Logical consequence is standardly thought of as a relation whereby one thing follows from others. But what are the relata? Theoretical pressure leads to the suggestion that the premises might be any of sets, multi-sets, sequences, pluralities, bunches and other possibilities. Which account is to be preferred?
What are the components of the relata: sentences, propositions, utterances, or what? The question interacts closely with issues concerning the occurrence of semantically context-sensitive devices, like demonstratives and tenses, in inferences. How is this phenomenon to be treated systematically, and how does it impact on the nature of logical consequence (Kaplan)? Our researches here will be informed by work in Arché’s concurrent Contextualism and Relativism project.
Tarski claimed that any viable consequence relation must be reflexive, monotonic (that is, closed under augmentation of premises or conclusion), transitive, compact (that is, consequence is consequence of a finite subset) and closed under uniform substitution. Is each of these indeed necessary? Is any other condition necessary?
A connected but more specific issue is the theoretical pressure to treat the second member of the relation (the conclusion, or succedent) as also involving some combination of elements. This is the philosophical problem of interpreting multiple-conclusion logics, and the notions of assertion and denial in general (Rumfitt, Restall).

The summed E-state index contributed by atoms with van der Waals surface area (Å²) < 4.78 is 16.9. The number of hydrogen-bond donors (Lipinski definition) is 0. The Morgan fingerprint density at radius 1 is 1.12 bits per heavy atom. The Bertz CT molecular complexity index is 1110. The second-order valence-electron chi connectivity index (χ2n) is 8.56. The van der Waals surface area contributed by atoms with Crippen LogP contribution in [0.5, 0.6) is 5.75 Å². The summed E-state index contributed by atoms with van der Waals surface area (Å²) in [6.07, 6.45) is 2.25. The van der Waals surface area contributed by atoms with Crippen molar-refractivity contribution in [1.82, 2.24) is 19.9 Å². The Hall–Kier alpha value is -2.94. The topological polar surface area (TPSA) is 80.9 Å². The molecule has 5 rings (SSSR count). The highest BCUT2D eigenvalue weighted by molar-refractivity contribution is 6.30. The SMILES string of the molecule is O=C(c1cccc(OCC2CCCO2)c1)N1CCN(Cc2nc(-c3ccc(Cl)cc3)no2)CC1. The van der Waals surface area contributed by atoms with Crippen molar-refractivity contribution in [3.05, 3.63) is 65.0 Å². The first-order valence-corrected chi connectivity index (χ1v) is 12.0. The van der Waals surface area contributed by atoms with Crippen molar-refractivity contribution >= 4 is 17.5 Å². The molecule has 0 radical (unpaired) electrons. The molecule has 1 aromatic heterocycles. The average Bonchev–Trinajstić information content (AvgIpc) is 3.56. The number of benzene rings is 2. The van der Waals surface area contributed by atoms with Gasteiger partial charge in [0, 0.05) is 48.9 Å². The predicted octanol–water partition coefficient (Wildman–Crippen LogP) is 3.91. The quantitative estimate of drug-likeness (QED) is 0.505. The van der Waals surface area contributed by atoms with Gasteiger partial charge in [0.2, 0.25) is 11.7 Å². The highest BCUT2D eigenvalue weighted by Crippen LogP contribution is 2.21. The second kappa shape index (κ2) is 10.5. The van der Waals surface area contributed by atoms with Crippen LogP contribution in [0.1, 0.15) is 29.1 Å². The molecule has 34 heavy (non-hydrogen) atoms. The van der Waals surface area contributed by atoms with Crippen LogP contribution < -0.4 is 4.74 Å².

Are there different–extensional and intensional–ways of combining premises and assumptions? Certain versions of linear logic and of relevant logic make such a distinction. But what does it amount to, and how does it relate to pre-theoretic intuition?
PHASE 3: REVISIONISM IN LOGIC (September 2010-August 2011)
It is quite consistent with absoluteness (the idea that there is a single absolutely correct set of patterns of logical inference) to allow that a theory of correct inference can be defective in various ways, and so open to revision. And revision of a defective theory may feed back into revision of the practice that it tries to codify. Relevantism, intuitionism and dialetheism can each be interpreted as proposing revisions in this absolutist spirit.
How strong are these various revisionary views when so interpreted?
There are further distinctions. Revisionism per se need not challenge a preferred conception of what logical consequence consists in; the dispute may rather concern which logical principles correctly track it. But revision may also be driven by differing conceptions of logical consequence, consistently with accepting that there is but one correct conception. So
Which revisionary logics are candidates to incorporate a revised conception of logical consequence–and how does this relate to the two broad approaches? (Case studies will embrace intuitionist, relevance, linear, and other paraconsistent logics.)
Much consideration of logical consequence in recent years has focussed on substructural logics, i.e., logics with restricted structural rules. Structural rules, e.g., weakening, contraction, exchange, and cut, proof-theoretically reflect some of the Tarskian constraints listed above. Are these logics genuine rivals, or merely usefully instrumental in providing a framework for identifying presuppositions and assumptions?